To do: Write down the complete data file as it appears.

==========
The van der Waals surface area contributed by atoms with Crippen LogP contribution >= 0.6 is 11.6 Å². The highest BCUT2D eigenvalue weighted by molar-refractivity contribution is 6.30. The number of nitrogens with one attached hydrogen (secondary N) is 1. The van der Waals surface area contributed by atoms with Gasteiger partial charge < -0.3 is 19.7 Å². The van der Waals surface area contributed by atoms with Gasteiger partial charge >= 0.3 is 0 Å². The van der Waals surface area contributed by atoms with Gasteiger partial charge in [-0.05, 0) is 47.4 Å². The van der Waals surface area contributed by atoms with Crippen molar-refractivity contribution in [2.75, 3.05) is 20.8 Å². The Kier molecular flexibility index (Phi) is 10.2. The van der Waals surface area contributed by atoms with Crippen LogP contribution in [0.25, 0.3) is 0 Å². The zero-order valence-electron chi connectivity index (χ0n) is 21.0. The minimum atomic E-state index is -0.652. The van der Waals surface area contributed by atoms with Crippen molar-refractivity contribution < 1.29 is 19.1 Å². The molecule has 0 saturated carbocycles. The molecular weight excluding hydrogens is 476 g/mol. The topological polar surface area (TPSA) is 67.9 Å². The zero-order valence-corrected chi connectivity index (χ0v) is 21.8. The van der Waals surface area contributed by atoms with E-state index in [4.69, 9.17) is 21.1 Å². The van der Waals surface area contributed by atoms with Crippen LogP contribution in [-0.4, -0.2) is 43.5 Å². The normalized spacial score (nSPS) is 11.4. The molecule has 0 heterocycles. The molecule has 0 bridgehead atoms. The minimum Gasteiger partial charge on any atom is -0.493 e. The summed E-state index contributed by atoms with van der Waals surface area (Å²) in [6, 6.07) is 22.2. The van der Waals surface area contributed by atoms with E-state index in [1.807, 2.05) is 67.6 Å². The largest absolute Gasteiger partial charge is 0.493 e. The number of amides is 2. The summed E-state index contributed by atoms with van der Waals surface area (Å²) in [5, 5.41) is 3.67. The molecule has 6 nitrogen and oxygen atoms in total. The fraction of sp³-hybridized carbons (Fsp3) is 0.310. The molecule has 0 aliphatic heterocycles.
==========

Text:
The van der Waals surface area contributed by atoms with Crippen LogP contribution >= 0.6 is 11.6 Å². The highest BCUT2D eigenvalue weighted by molar-refractivity contribution is 6.30. The number of nitrogens with one attached hydrogen (secondary N) is 1. The van der Waals surface area contributed by atoms with Gasteiger partial charge < -0.3 is 19.7 Å². The van der Waals surface area contributed by atoms with Gasteiger partial charge >= 0.3 is 0 Å². The van der Waals surface area contributed by atoms with Gasteiger partial charge in [-0.05, 0) is 47.4 Å². The van der Waals surface area contributed by atoms with Crippen molar-refractivity contribution in [2.75, 3.05) is 20.8 Å². The Kier molecular flexibility index (Phi) is 10.2. The van der Waals surface area contributed by atoms with Crippen LogP contribution in [0.25, 0.3) is 0 Å². The zero-order valence-electron chi connectivity index (χ0n) is 21.0. The minimum atomic E-state index is -0.652. The van der Waals surface area contributed by atoms with Crippen molar-refractivity contribution < 1.29 is 19.1 Å². The molecule has 0 saturated carbocycles. The molecular weight excluding hydrogens is 476 g/mol. The topological polar surface area (TPSA) is 67.9 Å². The zero-order valence-corrected chi connectivity index (χ0v) is 21.8. The van der Waals surface area contributed by atoms with E-state index in [4.69, 9.17) is 21.1 Å². The van der Waals surface area contributed by atoms with Crippen LogP contribution in [-0.4, -0.2) is 43.5 Å². The normalized spacial score (nSPS) is 11.4. The molecule has 0 heterocycles. The molecule has 0 bridgehead atoms. The minimum Gasteiger partial charge on any atom is -0.493 e. The summed E-state index contributed by atoms with van der Waals surface area (Å²) in [6, 6.07) is 22.2. The van der Waals surface area contributed by atoms with E-state index in [1.807, 2.05) is 67.6 Å². The largest absolute Gasteiger partial charge is 0.493 e. The number of amides is 2. The summed E-state index contributed by atoms with van der Waals surface area (Å²) in [5, 5.41) is 3.67. The molecule has 6 nitrogen and oxygen atoms in total. The fraction of sp³-hybridized carbons (Fsp3) is 0.310. The molecule has 0 aliphatic heterocycles.